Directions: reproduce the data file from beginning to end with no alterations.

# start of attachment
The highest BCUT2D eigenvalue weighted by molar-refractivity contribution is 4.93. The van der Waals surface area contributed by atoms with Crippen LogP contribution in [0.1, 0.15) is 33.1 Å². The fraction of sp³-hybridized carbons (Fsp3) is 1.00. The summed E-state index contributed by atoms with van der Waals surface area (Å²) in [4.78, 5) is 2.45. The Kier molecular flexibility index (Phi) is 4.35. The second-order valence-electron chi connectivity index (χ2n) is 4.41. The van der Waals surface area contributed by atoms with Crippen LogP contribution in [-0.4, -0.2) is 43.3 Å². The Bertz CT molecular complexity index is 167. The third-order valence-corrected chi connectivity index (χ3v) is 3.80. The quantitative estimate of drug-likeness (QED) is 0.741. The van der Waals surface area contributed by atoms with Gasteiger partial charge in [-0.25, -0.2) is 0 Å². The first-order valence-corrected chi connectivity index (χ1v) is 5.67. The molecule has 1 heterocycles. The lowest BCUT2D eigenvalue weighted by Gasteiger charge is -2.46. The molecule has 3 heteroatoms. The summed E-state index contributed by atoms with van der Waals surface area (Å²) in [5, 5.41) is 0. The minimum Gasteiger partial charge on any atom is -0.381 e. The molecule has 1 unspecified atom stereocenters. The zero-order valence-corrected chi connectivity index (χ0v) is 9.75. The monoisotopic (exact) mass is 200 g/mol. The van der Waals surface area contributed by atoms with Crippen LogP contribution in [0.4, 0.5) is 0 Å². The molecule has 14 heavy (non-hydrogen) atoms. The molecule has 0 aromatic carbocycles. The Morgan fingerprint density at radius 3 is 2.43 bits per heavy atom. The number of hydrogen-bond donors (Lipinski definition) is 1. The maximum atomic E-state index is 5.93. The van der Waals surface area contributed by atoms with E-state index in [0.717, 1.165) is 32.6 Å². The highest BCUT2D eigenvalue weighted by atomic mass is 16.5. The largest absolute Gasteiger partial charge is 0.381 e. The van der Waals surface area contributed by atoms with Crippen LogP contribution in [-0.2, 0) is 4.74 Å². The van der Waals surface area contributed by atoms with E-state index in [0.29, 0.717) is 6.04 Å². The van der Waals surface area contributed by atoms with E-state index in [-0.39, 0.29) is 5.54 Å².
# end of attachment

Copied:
The highest BCUT2D eigenvalue weighted by molar-refractivity contribution is 4.93. The van der Waals surface area contributed by atoms with Crippen LogP contribution in [0.1, 0.15) is 33.1 Å². The fraction of sp³-hybridized carbons (Fsp3) is 1.00. The summed E-state index contributed by atoms with van der Waals surface area (Å²) in [4.78, 5) is 2.45. The Kier molecular flexibility index (Phi) is 4.35. The second-order valence-electron chi connectivity index (χ2n) is 4.41. The van der Waals surface area contributed by atoms with Crippen LogP contribution in [-0.4, -0.2) is 43.3 Å². The Bertz CT molecular complexity index is 167. The third-order valence-corrected chi connectivity index (χ3v) is 3.80. The quantitative estimate of drug-likeness (QED) is 0.741. The van der Waals surface area contributed by atoms with Gasteiger partial charge in [-0.25, -0.2) is 0 Å². The first-order valence-corrected chi connectivity index (χ1v) is 5.67. The molecule has 1 heterocycles. The lowest BCUT2D eigenvalue weighted by Gasteiger charge is -2.46. The molecule has 3 heteroatoms. The summed E-state index contributed by atoms with van der Waals surface area (Å²) in [5, 5.41) is 0. The minimum Gasteiger partial charge on any atom is -0.381 e. The molecule has 1 unspecified atom stereocenters. The zero-order valence-corrected chi connectivity index (χ0v) is 9.75. The monoisotopic (exact) mass is 200 g/mol. The van der Waals surface area contributed by atoms with Crippen LogP contribution in [0.4, 0.5) is 0 Å². The molecule has 14 heavy (non-hydrogen) atoms. The molecule has 0 aromatic carbocycles. The Morgan fingerprint density at radius 3 is 2.43 bits per heavy atom. The number of hydrogen-bond donors (Lipinski definition) is 1. The maximum atomic E-state index is 5.93. The van der Waals surface area contributed by atoms with E-state index in [0.717, 1.165) is 32.6 Å². The highest BCUT2D eigenvalue weighted by atomic mass is 16.5. The largest absolute Gasteiger partial charge is 0.381 e. The van der Waals surface area contributed by atoms with Crippen LogP contribution in [-0.2, 0) is 4.74 Å². The van der Waals surface area contributed by atoms with E-state index in [0.29, 0.717) is 6.04 Å². The van der Waals surface area contributed by atoms with E-state index in [-0.39, 0.29) is 5.54 Å².